13 Dec 2015


Researchers within the RS2E network on electrochemical energy storage (Réseau sur le stockage électrochimique de l’énergie) in France have developed the first sodium-ion battery in an 18650 format. The main advantage of the prototype is that it relies on sodium, an element far more abundant and less costly than lithium.

The energy density of the new Na-ion cell is 90 Wh/kg, a figure comparable with the first lithium-ion batteries; its lifespan exceeds 2,000 care/discharge cycles. The cells are also capable of charging and delivering their energy very rapidly. While numerous other laboratories are also working on Na-ion batteries, none has yet announced the development of such an 18650 prototype.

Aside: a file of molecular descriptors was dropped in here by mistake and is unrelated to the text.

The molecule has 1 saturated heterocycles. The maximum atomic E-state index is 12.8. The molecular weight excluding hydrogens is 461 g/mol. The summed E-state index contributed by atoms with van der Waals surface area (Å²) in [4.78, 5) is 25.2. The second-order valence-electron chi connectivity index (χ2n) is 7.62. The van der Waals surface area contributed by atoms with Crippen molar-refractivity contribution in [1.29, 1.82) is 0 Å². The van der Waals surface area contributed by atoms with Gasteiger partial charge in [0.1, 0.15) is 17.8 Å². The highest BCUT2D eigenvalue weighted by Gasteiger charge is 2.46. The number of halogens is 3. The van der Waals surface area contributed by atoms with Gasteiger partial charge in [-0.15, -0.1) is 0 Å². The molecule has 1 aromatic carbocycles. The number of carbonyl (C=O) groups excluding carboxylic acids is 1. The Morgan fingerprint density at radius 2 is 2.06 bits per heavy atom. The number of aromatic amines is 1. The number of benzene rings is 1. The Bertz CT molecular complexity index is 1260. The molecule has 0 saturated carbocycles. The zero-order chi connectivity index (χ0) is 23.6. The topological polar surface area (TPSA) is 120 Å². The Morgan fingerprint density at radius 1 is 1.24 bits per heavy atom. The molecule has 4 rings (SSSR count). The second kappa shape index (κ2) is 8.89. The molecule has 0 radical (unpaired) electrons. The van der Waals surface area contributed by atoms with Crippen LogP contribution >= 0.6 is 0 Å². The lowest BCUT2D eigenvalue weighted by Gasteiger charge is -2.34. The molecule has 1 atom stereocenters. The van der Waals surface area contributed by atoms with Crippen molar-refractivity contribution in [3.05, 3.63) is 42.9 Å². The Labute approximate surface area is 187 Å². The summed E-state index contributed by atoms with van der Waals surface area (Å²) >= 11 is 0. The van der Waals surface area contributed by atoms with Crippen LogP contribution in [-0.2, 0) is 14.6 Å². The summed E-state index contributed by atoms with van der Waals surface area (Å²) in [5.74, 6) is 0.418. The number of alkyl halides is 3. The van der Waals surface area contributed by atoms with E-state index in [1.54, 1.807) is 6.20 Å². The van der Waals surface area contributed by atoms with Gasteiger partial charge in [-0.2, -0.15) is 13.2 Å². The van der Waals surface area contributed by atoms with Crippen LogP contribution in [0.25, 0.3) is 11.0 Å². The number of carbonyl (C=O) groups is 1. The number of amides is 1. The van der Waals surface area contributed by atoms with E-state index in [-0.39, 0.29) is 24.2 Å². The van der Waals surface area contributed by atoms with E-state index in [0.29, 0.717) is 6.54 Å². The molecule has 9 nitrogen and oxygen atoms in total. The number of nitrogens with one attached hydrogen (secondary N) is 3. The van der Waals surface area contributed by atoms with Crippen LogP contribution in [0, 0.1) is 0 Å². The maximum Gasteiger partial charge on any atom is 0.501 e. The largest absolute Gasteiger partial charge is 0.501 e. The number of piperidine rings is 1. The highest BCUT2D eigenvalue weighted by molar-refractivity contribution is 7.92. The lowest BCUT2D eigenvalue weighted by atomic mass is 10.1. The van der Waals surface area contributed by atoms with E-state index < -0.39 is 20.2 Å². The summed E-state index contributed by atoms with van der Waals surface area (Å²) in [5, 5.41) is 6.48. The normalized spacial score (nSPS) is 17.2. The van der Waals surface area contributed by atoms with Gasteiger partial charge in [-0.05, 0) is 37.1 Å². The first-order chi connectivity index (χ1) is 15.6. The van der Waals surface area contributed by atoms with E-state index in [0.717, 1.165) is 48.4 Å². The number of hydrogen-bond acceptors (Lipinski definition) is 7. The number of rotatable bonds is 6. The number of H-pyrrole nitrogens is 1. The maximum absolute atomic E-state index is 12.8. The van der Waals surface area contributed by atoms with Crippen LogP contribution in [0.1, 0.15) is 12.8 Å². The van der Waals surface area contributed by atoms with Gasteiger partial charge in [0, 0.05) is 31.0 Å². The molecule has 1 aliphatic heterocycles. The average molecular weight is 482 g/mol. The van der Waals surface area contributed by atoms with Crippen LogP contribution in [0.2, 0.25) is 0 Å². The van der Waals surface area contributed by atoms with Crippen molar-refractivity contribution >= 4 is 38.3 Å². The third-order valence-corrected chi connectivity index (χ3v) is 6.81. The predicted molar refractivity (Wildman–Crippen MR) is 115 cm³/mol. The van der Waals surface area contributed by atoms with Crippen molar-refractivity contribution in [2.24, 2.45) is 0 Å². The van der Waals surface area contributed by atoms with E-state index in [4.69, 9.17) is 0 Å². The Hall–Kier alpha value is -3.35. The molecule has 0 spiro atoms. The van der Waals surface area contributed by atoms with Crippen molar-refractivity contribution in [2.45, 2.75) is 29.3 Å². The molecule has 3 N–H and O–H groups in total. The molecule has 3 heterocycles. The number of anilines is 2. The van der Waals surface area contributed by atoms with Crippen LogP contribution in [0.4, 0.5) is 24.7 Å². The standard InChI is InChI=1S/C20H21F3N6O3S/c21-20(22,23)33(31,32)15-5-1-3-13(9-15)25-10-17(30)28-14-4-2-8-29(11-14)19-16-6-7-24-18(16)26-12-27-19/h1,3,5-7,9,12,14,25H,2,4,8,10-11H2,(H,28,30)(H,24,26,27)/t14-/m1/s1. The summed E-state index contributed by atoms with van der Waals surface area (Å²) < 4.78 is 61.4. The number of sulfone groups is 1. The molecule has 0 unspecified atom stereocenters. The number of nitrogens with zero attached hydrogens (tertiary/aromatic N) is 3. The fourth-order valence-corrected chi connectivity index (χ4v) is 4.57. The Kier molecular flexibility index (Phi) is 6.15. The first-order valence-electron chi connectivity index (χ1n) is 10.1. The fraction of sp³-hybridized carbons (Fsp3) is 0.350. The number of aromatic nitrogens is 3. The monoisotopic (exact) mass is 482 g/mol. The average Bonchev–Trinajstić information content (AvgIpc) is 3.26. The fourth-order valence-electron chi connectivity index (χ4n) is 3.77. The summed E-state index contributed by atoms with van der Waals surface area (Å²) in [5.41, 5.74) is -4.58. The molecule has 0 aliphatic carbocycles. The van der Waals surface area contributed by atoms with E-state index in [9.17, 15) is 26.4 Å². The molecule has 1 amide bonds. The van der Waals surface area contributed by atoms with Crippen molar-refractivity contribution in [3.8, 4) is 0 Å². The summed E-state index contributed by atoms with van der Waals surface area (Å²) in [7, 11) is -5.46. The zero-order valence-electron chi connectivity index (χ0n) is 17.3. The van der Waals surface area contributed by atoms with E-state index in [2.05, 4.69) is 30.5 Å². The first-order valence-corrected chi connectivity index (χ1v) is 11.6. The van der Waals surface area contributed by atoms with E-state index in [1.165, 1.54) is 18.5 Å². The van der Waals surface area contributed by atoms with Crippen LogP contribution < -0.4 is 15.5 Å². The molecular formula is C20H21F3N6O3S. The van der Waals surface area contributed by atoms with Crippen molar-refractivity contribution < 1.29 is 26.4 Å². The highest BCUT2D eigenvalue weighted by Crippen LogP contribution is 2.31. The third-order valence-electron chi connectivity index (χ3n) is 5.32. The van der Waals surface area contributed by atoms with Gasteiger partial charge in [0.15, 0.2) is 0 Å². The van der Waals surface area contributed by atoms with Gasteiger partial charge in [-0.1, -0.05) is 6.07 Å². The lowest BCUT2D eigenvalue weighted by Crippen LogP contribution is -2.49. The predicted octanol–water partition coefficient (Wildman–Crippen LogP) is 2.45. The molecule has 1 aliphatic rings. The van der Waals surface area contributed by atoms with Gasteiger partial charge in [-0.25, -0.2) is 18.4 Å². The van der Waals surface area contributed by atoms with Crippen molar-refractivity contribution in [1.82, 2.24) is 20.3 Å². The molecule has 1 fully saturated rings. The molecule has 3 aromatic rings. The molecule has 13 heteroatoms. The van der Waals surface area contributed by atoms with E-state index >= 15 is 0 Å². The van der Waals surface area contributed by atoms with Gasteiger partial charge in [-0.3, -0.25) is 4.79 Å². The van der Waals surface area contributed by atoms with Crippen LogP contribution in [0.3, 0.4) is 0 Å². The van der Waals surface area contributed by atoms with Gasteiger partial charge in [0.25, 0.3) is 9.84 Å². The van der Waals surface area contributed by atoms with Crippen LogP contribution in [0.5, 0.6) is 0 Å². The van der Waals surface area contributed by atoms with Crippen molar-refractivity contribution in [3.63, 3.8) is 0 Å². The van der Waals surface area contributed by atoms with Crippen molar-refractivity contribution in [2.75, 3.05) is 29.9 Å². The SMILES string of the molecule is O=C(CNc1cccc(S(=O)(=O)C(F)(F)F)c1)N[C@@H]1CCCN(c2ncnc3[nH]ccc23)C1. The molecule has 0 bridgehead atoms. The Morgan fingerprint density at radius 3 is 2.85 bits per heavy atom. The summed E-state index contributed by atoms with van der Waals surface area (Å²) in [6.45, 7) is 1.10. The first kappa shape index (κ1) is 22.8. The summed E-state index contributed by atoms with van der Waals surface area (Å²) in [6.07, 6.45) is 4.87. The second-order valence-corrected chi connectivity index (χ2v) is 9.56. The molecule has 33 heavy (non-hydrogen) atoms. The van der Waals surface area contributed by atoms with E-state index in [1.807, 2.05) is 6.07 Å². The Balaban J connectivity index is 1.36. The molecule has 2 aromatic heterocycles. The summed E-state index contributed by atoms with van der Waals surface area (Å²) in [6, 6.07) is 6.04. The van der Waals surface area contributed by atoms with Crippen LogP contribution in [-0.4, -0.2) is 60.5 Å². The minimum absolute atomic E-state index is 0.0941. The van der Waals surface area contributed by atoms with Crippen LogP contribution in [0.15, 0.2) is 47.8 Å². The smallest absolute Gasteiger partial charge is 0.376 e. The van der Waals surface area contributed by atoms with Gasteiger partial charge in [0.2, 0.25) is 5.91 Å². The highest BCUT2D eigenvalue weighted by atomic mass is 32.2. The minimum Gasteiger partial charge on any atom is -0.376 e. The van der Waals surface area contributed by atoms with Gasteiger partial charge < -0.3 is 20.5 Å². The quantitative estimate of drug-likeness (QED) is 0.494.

Six partner laboratories of the RS2E were involved in the project with the goal to find the right composition for the sodium cathode. The development of a future prototype was then entrusted to CEA, a member of the RS2E network. In six months, CEA was able to develop the first sodium-ion prototype in the 18650 form - i.e. a cylinder 18mm in diameter and 65mm in height. This should facilitate technology transfer to existing production units.

The project has given rise to a number of CNRS and CEA academic publications and patents. It received financial support from the French Ministry of Higher Education and Research, the CNRS, CEA, the French National Research Agency (ANR) and the Ministry of Defence’s Armament Directorate (DGA), among others.

The next stage of the project is to optimize and increase the reliability of processes with a view to future commercialization.

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